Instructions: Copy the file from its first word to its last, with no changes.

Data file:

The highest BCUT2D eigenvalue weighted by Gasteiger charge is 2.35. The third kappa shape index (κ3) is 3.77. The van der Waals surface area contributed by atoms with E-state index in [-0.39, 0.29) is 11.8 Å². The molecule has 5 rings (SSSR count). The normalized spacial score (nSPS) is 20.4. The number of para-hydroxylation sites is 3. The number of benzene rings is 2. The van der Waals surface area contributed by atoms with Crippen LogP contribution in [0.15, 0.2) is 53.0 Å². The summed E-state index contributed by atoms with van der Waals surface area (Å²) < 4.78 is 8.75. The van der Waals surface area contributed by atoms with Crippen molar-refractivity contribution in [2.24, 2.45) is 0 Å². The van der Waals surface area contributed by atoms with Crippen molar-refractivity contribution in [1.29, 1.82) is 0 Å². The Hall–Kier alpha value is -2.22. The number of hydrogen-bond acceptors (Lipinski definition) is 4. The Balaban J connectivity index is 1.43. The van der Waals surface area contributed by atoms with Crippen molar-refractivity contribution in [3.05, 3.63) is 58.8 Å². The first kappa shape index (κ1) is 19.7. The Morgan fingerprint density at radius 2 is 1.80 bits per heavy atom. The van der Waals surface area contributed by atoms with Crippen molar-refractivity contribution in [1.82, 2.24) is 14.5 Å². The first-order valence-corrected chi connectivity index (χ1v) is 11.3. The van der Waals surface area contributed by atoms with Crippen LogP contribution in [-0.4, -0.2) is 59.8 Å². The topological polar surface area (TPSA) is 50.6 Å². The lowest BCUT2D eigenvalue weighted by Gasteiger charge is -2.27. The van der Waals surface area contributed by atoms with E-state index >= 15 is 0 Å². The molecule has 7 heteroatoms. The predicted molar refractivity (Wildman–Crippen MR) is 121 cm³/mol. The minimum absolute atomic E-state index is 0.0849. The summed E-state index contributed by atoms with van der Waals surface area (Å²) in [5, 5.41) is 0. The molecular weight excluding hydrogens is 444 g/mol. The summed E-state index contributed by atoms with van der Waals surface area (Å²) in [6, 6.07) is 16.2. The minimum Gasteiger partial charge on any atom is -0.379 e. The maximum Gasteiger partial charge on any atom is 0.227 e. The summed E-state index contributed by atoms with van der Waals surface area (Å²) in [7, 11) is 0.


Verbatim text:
The highest BCUT2D eigenvalue weighted by Gasteiger charge is 2.35. The third kappa shape index (κ3) is 3.77. The van der Waals surface area contributed by atoms with E-state index in [-0.39, 0.29) is 11.8 Å². The molecule has 5 rings (SSSR count). The normalized spacial score (nSPS) is 20.4. The number of para-hydroxylation sites is 3. The number of benzene rings is 2. The van der Waals surface area contributed by atoms with Crippen LogP contribution in [0.15, 0.2) is 53.0 Å². The summed E-state index contributed by atoms with van der Waals surface area (Å²) < 4.78 is 8.75. The van der Waals surface area contributed by atoms with Crippen molar-refractivity contribution in [2.24, 2.45) is 0 Å². The van der Waals surface area contributed by atoms with Crippen molar-refractivity contribution in [1.29, 1.82) is 0 Å². The Hall–Kier alpha value is -2.22. The number of hydrogen-bond acceptors (Lipinski definition) is 4. The Balaban J connectivity index is 1.43. The van der Waals surface area contributed by atoms with Crippen molar-refractivity contribution in [3.05, 3.63) is 58.8 Å². The first kappa shape index (κ1) is 19.7. The Morgan fingerprint density at radius 2 is 1.80 bits per heavy atom. The van der Waals surface area contributed by atoms with Crippen molar-refractivity contribution in [1.82, 2.24) is 14.5 Å². The first-order valence-corrected chi connectivity index (χ1v) is 11.3. The van der Waals surface area contributed by atoms with Crippen LogP contribution in [-0.4, -0.2) is 59.8 Å². The topological polar surface area (TPSA) is 50.6 Å². The lowest BCUT2D eigenvalue weighted by Gasteiger charge is -2.27. The van der Waals surface area contributed by atoms with E-state index >= 15 is 0 Å². The molecule has 7 heteroatoms. The predicted molar refractivity (Wildman–Crippen MR) is 121 cm³/mol. The minimum absolute atomic E-state index is 0.0849. The summed E-state index contributed by atoms with van der Waals surface area (Å²) in [5, 5.41) is 0. The molecular weight excluding hydrogens is 444 g/mol. The summed E-state index contributed by atoms with van der Waals surface area (Å²) in [6, 6.07) is 16.2. The minimum Gasteiger partial charge on any atom is -0.379 e. The maximum Gasteiger partial charge on any atom is 0.227 e. The summed E-state index contributed by atoms with van der Waals surface area (Å²) in [7, 11) is 0.